My experience made me feel even worse for those who pull up to a foodbank in nice car and have nice clothes. They also have a constant reminder that there was a time that was better.

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  2. Excellent post! We have two expensive-looking cars, both paid off. One we inherited, and one we bought used. Both get great mileage. One we use for my DH's job, and the other is for me to ferry friends and relatives who can't drive to the grocery store and medical appointments. We recently tried using just one, but it didn't work out for our complicated schedules (altho' in the past we've shared one car). Yet people do comment about these cars which they think are extravagances.
    Another reason to keep the designer duds is for job interviews. Used clothes don't bring much money, and you only get a percentage of the sale price at a consignment shop.

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  3. Great article and comments :)

    Another argument for keeping the clothes is for that job interview and new job you hopefully get after you make a good impression upon your new employer. Also, when you go in to speak to DHHS workers, you find that they treat people who are dressed in 'scummy', ratty clothing far differently than they do people who are more put together. Unfortunately, folks are discriminated based on appearances. It also holds true at the doctor's office - I read an article once that stated that doctors give more attentive service to folks who appear more 'middle class' than those who appear poor. They show more respect, give their symptoms more weight, and seem to have over-all better 'bedside manner' to folks they perceive are of a higher social status. Sad, but can be true.

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  4. My favorite wool sweater belongs to my husband. It's gorgeous. I get a lot of compliments on it and people often ask where I got it.

    "My husband's high school girl friend gave it to him."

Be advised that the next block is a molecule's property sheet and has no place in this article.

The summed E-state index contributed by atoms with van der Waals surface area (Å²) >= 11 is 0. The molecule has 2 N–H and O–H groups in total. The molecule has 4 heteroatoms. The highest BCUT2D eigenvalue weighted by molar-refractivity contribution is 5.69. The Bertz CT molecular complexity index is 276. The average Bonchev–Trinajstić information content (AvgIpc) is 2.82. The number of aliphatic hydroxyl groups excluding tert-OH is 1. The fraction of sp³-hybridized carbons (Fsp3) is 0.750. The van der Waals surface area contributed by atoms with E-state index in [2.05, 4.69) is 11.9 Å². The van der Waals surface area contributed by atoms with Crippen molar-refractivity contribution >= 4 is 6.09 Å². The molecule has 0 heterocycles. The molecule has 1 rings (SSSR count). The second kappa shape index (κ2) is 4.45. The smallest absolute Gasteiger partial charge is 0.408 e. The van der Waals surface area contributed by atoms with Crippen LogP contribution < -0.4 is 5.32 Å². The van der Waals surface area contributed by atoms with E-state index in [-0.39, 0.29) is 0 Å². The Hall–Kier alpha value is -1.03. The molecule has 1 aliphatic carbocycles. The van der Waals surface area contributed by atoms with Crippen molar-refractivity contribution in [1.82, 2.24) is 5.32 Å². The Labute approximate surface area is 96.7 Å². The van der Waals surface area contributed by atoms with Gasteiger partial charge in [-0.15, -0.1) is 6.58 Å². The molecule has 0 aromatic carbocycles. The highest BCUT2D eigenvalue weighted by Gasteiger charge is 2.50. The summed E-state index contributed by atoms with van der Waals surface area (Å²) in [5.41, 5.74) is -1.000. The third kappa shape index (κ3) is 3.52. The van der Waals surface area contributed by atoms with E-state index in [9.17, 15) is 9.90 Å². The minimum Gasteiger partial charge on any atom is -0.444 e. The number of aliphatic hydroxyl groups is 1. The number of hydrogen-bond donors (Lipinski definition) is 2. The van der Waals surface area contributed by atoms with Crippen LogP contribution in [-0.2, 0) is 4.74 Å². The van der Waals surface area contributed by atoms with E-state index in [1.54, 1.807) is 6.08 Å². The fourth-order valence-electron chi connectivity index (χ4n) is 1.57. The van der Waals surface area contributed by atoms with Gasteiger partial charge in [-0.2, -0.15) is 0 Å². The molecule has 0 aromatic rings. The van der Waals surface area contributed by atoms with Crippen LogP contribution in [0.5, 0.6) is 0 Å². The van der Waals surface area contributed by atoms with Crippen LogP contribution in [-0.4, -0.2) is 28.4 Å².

"Oh it's no big deal. They broke up in 1981."

    People never feel better when I tell them how long it's been. I wish they'd grasp the "1981" portion of the comment and connect it to the age of the sweater rather it being from an old girlfriend he hasn't seen in 30 years. People fixate on odd things.

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  5. Great post, and once again, you give us something to think about.

    While I agree that we shouldn't "assume", I also have to wonder if the assumptions made by the person you quoted in your post were based on past experience with those who DO take advantage of the "system" or the charity of food banks.

    I think that in our society today, even the most charitable person could become a bit jaded. But of course, that's just my assumption. : )

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  6. Great Post! In the California county, I live in with high unemployment and foreclosures, some of those highend cars are now peoples homes. Those who can afford it are using storage units to store the rest of their belongings.

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  7. And who's to say those designer duds and that Mercedes weren't purchased second-hand to start with? Most of the Christmas presents I gave this year were high-quality, designer wool sweaters, pricey books, and expensive vintage dishware that I got for a song at thrift stores. Just because it was expensive to begin with doesn't mean the person paid full price for it.

    I'm with you on the SUV thing. We have a Pontiac Vibe (30-32 mpg) and a Jeep Wrangler (18 mpg, but rarely used) and we like both because they can haul stuff and the Vibe is comfy for long trips and the Jeep is good for traveling in rough weather or on poor roads. The Jeep is from 1997 and the Vibe from 2005. We keep them both up, don't owe any money on either (although the Vibe is technically owned by my parents) and buy good (i.e. expensive) tires and change our own brakes and do our own oil changes. I'm hoping to get at least another 5 years out of the Vibe and the Jeep will last forever so long as the frame doesn't rot out.

    If it weren't for unemployment checks and the boyfriend's excellent job (with subsidized rent and inexpensive comprehensive healthcare), we might be in line with those other folks at the food bank. And we both have Master's degrees. *sigh*